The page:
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Date: Fri, 11 Nov 2016 09:32:45 +0000
From: "Reshetova, Elena" <>
To: Peter Zijlstra <>, Kees Cook <>
CC: ""
	<>, Arnd Bergmann <>, Thomas
 Gleixner <>, Ingo Molnar <>, "Anvin, H
 Peter" <>, Will Deacon <>, Hans
 Liljestrand <>, "David Windsor" <>
Subject: RE: [RFC v4 PATCH 12/13] x86: implementation for HARDENED_ATOMIC

>On Thu, Nov 10, 2016 at 03:07:37PM -0800, Kees Cook wrote:
> On Thu, Nov 10, 2016 at 2:50 PM, Peter Zijlstra <> wrote:
> > On Thu, Nov 10, 2016 at 09:40:46PM +0100, Peter Zijlstra wrote:
> >> On Thu, Nov 10, 2016 at 10:24:47PM +0200, Elena Reshetova wrote:
> >> >  static __always_inline void atomic_add(int i, atomic_t *v)  {
> >> > +   asm volatile(LOCK_PREFIX "addl %1,%0\n"
> >> > +
> >> > +                "jno 0f\n"
> >> > +                LOCK_PREFIX "subl %1,%0\n"
> >> > +                "int $4\n0:\n"
> >> > +                _ASM_EXTABLE(0b, 0b)
> >>
> >>
> >> This is unreadable gunk.
> >
> > Worse, this is fundamentally racy and therefore not a proper atomic 
> > at all.
> The race was discussed earlier as well

>Which is useless, since nobody was listening etc..

> (and some of that should
> already have been covered in the commit message)

>it does not.

It is covered in the documentation file (Documentation/security/
hardened-atomic.txt) included in the first patch.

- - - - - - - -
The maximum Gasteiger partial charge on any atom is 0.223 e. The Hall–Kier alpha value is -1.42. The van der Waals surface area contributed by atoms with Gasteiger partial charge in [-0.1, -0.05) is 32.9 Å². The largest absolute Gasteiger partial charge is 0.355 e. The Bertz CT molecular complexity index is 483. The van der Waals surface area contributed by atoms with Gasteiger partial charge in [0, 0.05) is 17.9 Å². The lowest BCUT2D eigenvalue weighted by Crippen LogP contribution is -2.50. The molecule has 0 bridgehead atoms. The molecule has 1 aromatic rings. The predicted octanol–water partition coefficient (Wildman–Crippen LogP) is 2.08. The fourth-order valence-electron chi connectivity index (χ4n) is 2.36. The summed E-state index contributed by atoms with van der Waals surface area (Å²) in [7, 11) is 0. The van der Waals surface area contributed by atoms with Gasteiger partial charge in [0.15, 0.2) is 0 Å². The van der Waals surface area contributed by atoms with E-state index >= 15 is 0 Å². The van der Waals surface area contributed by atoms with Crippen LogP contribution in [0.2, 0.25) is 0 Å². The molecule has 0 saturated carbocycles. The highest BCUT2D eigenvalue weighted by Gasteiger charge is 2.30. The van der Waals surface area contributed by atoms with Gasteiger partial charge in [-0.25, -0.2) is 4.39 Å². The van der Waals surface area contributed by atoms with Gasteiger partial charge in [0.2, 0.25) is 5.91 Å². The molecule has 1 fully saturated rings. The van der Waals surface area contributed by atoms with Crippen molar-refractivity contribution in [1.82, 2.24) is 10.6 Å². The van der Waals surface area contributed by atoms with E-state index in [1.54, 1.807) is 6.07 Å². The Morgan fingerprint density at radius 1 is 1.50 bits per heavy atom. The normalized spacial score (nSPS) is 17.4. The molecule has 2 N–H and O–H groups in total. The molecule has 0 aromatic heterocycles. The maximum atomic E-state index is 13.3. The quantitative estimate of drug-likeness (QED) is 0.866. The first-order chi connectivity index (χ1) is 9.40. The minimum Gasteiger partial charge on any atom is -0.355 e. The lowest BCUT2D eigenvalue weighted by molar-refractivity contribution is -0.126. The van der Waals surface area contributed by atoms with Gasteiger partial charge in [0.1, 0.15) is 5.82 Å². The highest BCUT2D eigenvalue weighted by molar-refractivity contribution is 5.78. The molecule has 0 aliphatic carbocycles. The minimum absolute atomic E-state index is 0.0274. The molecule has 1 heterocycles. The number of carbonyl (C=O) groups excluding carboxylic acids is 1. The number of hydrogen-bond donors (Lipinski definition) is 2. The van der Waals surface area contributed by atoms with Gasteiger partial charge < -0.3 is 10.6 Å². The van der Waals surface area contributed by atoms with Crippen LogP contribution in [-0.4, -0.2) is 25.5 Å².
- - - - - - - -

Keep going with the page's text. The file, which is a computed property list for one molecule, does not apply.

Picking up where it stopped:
There are just so many details that including them all in commit
messages will produce pages long commit messages, so some
things are moved to the documentation only. 

> , but basically this
> is a race in the overflow protection, so it's not operationally a 
> problem. The process that caused the overflow still gets killed, and 
> if the system isn't already set up to panic on oops, this becomes a 
> resource leak instead of an exploitable condition.

>Now is this harmless? If you have two increments racing like:

	  jno 1 // overflow

			  jno 1 // !overflow

	1:		1:

>The second thread will still affect your wrap and not BUG.

> > The only way to do this is a cmpxchg loop and not issue the result 
> > on overflow. Of course, that would completely suck performance wise, 
> > but having a non atomic atomic blows more.
> There was some work to examine this performance impact, and it didn't 
> look terrible, but this race-on-overflow isn't viewed as a meaningful 
> risk in the refcount situation.

>I have a benchmark somewhere, I can run numbers tomorrow, but it really shows once you get a bit of contention going. Once you hit 4 nodes contending on a variable its completely out there IIRC.
This would help to get more numbers on this, thank you. 

>The unconditional atomic ops really are loads faster than cmpxchg loops.

Yes, and this is what we saw when doing performance measurements. So, as a result we went with a faster method, which we believed still has a low risk of getting into race. 
If you numbers prove otherwise, then we have to reconsider. 

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